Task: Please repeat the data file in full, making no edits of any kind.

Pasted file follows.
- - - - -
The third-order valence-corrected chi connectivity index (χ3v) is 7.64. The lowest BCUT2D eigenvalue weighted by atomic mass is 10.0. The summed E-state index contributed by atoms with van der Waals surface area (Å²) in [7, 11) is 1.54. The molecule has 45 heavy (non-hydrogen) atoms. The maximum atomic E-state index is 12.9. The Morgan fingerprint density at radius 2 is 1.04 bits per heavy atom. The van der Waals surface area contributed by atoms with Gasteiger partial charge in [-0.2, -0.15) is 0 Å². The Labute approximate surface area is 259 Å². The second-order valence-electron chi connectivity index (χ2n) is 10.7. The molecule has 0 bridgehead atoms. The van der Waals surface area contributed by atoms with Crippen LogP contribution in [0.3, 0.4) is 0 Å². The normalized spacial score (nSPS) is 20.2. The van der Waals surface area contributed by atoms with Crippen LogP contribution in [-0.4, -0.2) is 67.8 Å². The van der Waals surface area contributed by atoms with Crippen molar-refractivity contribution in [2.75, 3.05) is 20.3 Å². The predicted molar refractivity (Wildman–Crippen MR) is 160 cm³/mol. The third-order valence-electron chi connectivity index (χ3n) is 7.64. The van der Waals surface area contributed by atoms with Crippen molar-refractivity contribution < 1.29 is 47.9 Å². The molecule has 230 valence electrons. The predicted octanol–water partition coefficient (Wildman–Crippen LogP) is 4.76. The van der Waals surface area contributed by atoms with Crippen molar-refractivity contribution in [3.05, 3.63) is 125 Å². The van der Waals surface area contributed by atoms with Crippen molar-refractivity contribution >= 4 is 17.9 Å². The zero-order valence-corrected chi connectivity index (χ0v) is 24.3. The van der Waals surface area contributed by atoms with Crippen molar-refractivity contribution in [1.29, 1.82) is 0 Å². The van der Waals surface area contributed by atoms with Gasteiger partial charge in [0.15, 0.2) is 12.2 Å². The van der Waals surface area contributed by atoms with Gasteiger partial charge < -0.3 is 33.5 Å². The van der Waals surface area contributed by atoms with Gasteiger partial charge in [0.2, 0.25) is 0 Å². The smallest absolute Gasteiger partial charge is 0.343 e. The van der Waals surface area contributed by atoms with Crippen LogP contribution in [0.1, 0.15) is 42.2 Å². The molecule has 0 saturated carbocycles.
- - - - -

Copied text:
The third-order valence-corrected chi connectivity index (χ3v) is 7.64. The lowest BCUT2D eigenvalue weighted by atomic mass is 10.0. The summed E-state index contributed by atoms with van der Waals surface area (Å²) in [7, 11) is 1.54. The molecule has 45 heavy (non-hydrogen) atoms. The maximum atomic E-state index is 12.9. The Morgan fingerprint density at radius 2 is 1.04 bits per heavy atom. The van der Waals surface area contributed by atoms with Gasteiger partial charge in [-0.2, -0.15) is 0 Å². The Labute approximate surface area is 259 Å². The second-order valence-electron chi connectivity index (χ2n) is 10.7. The molecule has 0 bridgehead atoms. The van der Waals surface area contributed by atoms with Crippen LogP contribution in [0.3, 0.4) is 0 Å². The normalized spacial score (nSPS) is 20.2. The van der Waals surface area contributed by atoms with Crippen LogP contribution in [-0.4, -0.2) is 67.8 Å². The van der Waals surface area contributed by atoms with Crippen molar-refractivity contribution in [2.75, 3.05) is 20.3 Å². The predicted molar refractivity (Wildman–Crippen MR) is 160 cm³/mol. The third-order valence-electron chi connectivity index (χ3n) is 7.64. The van der Waals surface area contributed by atoms with Crippen molar-refractivity contribution < 1.29 is 47.9 Å². The molecule has 230 valence electrons. The predicted octanol–water partition coefficient (Wildman–Crippen LogP) is 4.76. The van der Waals surface area contributed by atoms with Crippen molar-refractivity contribution in [3.05, 3.63) is 125 Å². The van der Waals surface area contributed by atoms with Crippen molar-refractivity contribution >= 4 is 17.9 Å². The zero-order valence-corrected chi connectivity index (χ0v) is 24.3. The van der Waals surface area contributed by atoms with Crippen molar-refractivity contribution in [1.29, 1.82) is 0 Å². The van der Waals surface area contributed by atoms with Gasteiger partial charge in [0.15, 0.2) is 12.2 Å². The van der Waals surface area contributed by atoms with Gasteiger partial charge < -0.3 is 33.5 Å². The van der Waals surface area contributed by atoms with Gasteiger partial charge in [0.2, 0.25) is 0 Å². The smallest absolute Gasteiger partial charge is 0.343 e. The van der Waals surface area contributed by atoms with Crippen LogP contribution in [0.1, 0.15) is 42.2 Å². The molecule has 0 saturated carbocycles.